Shellfish Beds

The Puget Sound nearshore is home to an amazing abundance of oysters, clams, mussels, and other shellfish that provide opportunities for commercial and recreational shellfish harvest and form the basis for a multi-million dollar industry that supports thousands of jobs. The Shellfish Beds Vital Sign tells us about the extent of shellfish beds where harvest is allowed. The closure or reopening of a shellfish bed depends on water quality. Pollution sources, including wastewater treatment plants, individual on-site sewage systems, marinas, and farms can negatively impact nearshore water quality and lead to human health risks.

Shellfish farming in Samish Bay.

Key Vital Sign Messages

  • There are roughly 260,000 acres of classified commercial and recreational shellfish beds around Puget Sound. However, 14% of this area does not meet water quality standards and is closed to harvest.
  • The most common impacts to shellfish harvest are wastewater treatment plant outfalls, combined sewer overflows (following high rainfall events), failing onsite septic systems, and poor manure management practices on farmlands, which allow contaminants to enter Puget Sound through streams and waterways. When water quality testing finds fecal coliform bacteria in growing areas, it’s a sign that there is animal or human waste present, thereby signaling risk to humans.
  • The Washington Department of Health (DOH) regularly monitor commercial and recreational shellfish for marine biotoxins produced by certain harmful algae that cause paralytic, amnesic, and diarrhetic shellfish poisoning. Harvest area closures do occur throughout Puget Sound when these toxins exceed levels safe for human consumption, however biotoxin-caused illnesses are rare in Washington due to proactive monitoring and closures.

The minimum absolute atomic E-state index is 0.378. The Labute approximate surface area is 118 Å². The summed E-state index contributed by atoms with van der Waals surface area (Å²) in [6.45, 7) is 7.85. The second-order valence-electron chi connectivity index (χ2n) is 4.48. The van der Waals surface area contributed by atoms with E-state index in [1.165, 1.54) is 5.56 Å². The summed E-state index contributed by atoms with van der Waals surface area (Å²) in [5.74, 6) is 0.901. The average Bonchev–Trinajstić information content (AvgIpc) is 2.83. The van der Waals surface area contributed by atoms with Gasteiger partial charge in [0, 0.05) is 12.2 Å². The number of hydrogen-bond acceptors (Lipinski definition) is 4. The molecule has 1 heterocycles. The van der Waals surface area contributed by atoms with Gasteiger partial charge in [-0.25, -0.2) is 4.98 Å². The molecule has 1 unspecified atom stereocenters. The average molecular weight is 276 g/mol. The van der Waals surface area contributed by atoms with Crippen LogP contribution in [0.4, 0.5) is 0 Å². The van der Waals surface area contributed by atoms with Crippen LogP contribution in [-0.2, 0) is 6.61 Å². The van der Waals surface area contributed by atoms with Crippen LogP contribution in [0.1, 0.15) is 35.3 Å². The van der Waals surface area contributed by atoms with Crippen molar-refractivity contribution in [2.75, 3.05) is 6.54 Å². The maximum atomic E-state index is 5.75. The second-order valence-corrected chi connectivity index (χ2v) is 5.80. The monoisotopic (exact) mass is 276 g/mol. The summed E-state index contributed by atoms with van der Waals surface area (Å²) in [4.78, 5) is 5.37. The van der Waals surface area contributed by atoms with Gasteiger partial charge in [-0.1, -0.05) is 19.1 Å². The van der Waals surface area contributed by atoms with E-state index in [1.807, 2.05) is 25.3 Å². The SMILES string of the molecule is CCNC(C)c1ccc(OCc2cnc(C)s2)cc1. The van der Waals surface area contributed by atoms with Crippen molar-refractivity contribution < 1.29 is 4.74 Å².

• Since 2007 more acres of shellfish growing areas have been upgraded than downgraded. The positive trend reflects state, tribal, and local investments in effective pollution identification and correction programs. However, in both 2021 and 2022 more acres were downgraded than upgraded. This recent pattern is concerning and highlights the ongoing challenge to identify and correct nonpoint source pollution that impacts water quality in the nearshore.
  • DOH Shellfish Protection Districts, Pollution Identification and Correction (PIC) programs, and community efforts work to resolve pollution issues and to implement a coordinated response when poor water quality is identified. A key element in the recovery of shellfish beds is the protection of upgraded areas so that water quality may continue to improve and maintain safe harvest conditions.
  • Ensuring clean water for traditional, subsistence, and recreational shellfish harvest provides a suite of human wellbeing benefits (see the Local Foods Vital Sign). Additionally, the aquaculture industry in Puget Sound continues to report growth in employment and wages, signaling strength in an industry with a long-standing history in the region (see the Economic Vitality Vital Sign).

Background Documents

Implementation Strategy

The Partnership and its affiliated network of researchers works with the three Strategic Initiative Lead Teams on Implementation Strategy development and operationalization. Please read more about these teams and our shared work at

February 2023: The Shellfish Strategic Initiative is pleased to announce the funding recommendation for the Request for Proposals (RFP) to reduce fecal pollution to increase harvestable shellfish acreage in Puget Sound. Read More


Indicator Targets

Other Resources

Contributing Partners